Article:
NY MTA Realizing That Having People Create Apps For You Isn't Such A Bad Thing

from the about-time dept

Like many other transit authorities, NY’s MTA took a ridiculous stance that it owned train scheduling time, and threatened independent developers, demanding large licensing fees for creating iPhone or web apps. This has never made any sense to me. Even if those transit authorities have licensed the data in the past, you can’t copyright facts and (much more importantly) the goal of any transit authority should be to get more people comfortable with using public transit — and if an independent developer is willing to create a useful app that does that for free, it should be celebrated, not met with a cease-and-desist. It looks like some at the MTA are finally realizing this, as they’re backing off some of their earlier threats, and letting some apps move forward (thanks ADM for sending in the link). They don’t have an official policy on this yet, but do admit that it makes sense to “evolve” to keep up with what people are doing. Later in the article, they basically admit they never really thought about this, and the whole idea that someone else might make an app for them seemed foreign, and thus, they reacted poorly to it. Either way, it’s good to see them come around to realizing that opening up data makes a lot of sense.

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Companies: mta

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Comments on “NY MTA Realizing That Having People Create Apps For You Isn't Such A Bad Thing”

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fogbugzd (profile) says:

Someone probably figured out what it would cost them.

Someone at the MTA probably sat down and figured out what it would cost them to produce and maintain their own app, and then quickly realized how attractive it was to get the work done for free. A large system could expect several people to develop the app, and the best one will probably win out.

I hope they don’t mess it up with their policies now. A policy that said there must be a disclaimer about the MTA not being responsible for the app would be reasonable. I hope they don’t decide that people should not be allowed to make money on their work and prohibit things like ads. The big question is whether they will permit any type of twitter-like or blog-like activities with the apps that might be critical of the MTA.

Dave says:

governments [shakes head]

i’ve run into this as a web developer. in my dopey small city, their website is awful. a couple times i’ve naively said, i could take a couple days and make you that functionality easily. i’ve learned not to ask anymore for several reasons.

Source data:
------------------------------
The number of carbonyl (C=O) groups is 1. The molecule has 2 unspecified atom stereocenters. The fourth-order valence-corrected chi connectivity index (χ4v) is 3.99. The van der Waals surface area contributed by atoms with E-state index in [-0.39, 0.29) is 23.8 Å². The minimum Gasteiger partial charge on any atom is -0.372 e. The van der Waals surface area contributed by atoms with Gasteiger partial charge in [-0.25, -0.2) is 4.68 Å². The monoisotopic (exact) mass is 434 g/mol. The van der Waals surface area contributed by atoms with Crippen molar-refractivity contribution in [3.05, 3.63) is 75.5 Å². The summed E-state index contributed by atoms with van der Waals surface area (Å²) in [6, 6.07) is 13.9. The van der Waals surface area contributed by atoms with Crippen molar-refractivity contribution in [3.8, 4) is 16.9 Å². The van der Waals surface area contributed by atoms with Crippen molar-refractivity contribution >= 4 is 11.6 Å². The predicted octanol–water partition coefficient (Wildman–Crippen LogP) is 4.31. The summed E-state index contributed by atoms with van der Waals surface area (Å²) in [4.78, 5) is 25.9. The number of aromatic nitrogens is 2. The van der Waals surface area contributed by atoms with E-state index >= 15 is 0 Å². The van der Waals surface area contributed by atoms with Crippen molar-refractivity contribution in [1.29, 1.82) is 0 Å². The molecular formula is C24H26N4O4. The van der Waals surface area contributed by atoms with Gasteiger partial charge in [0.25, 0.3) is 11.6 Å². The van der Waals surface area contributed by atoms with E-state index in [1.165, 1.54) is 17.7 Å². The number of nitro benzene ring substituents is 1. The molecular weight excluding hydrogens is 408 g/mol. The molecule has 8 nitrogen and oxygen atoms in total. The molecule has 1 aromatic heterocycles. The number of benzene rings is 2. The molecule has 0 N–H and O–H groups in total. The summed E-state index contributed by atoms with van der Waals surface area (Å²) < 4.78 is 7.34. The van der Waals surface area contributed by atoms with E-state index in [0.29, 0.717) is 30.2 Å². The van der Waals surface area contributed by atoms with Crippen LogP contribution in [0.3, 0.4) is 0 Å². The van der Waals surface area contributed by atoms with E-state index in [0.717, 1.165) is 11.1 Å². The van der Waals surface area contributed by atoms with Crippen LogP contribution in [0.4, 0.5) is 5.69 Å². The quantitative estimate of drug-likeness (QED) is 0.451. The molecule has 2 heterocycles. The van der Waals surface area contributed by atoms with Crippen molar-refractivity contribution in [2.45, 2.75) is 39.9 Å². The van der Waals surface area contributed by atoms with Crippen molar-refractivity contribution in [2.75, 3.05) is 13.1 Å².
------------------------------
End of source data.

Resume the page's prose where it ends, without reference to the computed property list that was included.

– you’d be threatening some slow-moving political appointee’s job.. not acceptable.
– you’d be stuck in endless meetings (unpaid) while they argue for months about how to do it.
– control. they don’t want to cede it, as you said.
– because it has to be decided by committee and meet regulations (real or imagined), they’d shoot down every idea you had until you’d end up doing 10% of what you proposed. for very, very little money.

no wonder nothing ever gets done.

PrometheeFeu (profile) says:

I think that this is very telling of the times we live in when it comes to IP. If I didn’t think through my reaction to someone using something I made, I would be thrilled and ask them how it’s working out for them, not offended and ready to sue. Why should suing be the first reaction? It reminds me of a recent conversation I had with a family member. I was preping for an interview with a software firm by putting together a little piece of software that would show off some of my skills. (Actually cleaning up something I had made in the past) I thought I would bring it over and give it to them to show off how I really do have the skills I am claiming. My family member’s reaction was to warn me to copyright the thing first. Why? It was a piece of software I made which did not do a whole lot and there were plenty of equivalent Open Source and proprietary equivalents that did even more stuff… There was absolutely no reason for me to prevent people from using that. Also, if the company did “steal” it from me an marketed it with success, I could easily go to their competitors and say: “Look at what those guys are selling. I made it and I can make similar stuff. Hire me.” It took a while for my relative to understand, but eventually, he said: “Oh… I guess you’re doing it because it’s not in the ‘Linux’ spirit.” I gave up on explaining and just agreed. I think it’s sad that everyone’s instinct nowadays is to lock up IP as tight as possible. And those of us who feel there are better things to do with our time and feel we might benefit from the notoriety of writing software valuable enough to be “stolen” are just linux-loving idealists… I think that mentality is costing a lot of smart people money and is costing us their innovation.

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